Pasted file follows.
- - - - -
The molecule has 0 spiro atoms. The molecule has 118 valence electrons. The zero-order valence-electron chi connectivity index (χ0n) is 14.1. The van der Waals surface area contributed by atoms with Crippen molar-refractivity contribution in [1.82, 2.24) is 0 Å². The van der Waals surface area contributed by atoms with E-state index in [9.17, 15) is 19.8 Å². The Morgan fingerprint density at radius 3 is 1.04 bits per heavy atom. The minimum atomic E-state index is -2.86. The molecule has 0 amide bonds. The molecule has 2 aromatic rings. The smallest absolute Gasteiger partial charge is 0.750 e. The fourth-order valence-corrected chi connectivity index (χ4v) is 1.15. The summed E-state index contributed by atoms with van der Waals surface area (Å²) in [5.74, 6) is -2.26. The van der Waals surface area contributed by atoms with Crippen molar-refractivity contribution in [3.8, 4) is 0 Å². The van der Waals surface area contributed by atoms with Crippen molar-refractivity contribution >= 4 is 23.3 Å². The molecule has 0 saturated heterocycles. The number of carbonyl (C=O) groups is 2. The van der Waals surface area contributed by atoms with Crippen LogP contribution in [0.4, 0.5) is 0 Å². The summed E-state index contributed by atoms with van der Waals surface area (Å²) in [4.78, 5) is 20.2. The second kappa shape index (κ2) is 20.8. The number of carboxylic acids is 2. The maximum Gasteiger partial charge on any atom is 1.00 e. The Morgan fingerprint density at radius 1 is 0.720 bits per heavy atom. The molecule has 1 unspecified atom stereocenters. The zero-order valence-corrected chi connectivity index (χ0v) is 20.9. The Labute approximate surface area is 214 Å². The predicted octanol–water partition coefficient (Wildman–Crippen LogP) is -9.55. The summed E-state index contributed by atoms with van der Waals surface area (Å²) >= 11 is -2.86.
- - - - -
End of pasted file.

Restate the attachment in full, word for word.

The molecule has 0 spiro atoms. The molecule has 118 valence electrons. The zero-order valence-electron chi connectivity index (χ0n) is 14.1. The van der Waals surface area contributed by atoms with Crippen molar-refractivity contribution in [1.82, 2.24) is 0 Å². The van der Waals surface area contributed by atoms with E-state index in [9.17, 15) is 19.8 Å². The Morgan fingerprint density at radius 3 is 1.04 bits per heavy atom. The minimum atomic E-state index is -2.86. The molecule has 0 amide bonds. The molecule has 2 aromatic rings. The smallest absolute Gasteiger partial charge is 0.750 e. The fourth-order valence-corrected chi connectivity index (χ4v) is 1.15. The summed E-state index contributed by atoms with van der Waals surface area (Å²) in [5.74, 6) is -2.26. The van der Waals surface area contributed by atoms with Crippen molar-refractivity contribution in [3.8, 4) is 0 Å². The van der Waals surface area contributed by atoms with Crippen molar-refractivity contribution >= 4 is 23.3 Å². The molecule has 0 saturated heterocycles. The number of carbonyl (C=O) groups is 2. The van der Waals surface area contributed by atoms with Crippen LogP contribution in [0.4, 0.5) is 0 Å². The summed E-state index contributed by atoms with van der Waals surface area (Å²) in [4.78, 5) is 20.2. The second kappa shape index (κ2) is 20.8. The number of carboxylic acids is 2. The maximum Gasteiger partial charge on any atom is 1.00 e. The Morgan fingerprint density at radius 1 is 0.720 bits per heavy atom. The molecule has 1 unspecified atom stereocenters. The zero-order valence-corrected chi connectivity index (χ0v) is 20.9. The Labute approximate surface area is 214 Å². The predicted octanol–water partition coefficient (Wildman–Crippen LogP) is -9.55. The summed E-state index contributed by atoms with van der Waals surface area (Å²) >= 11 is -2.86.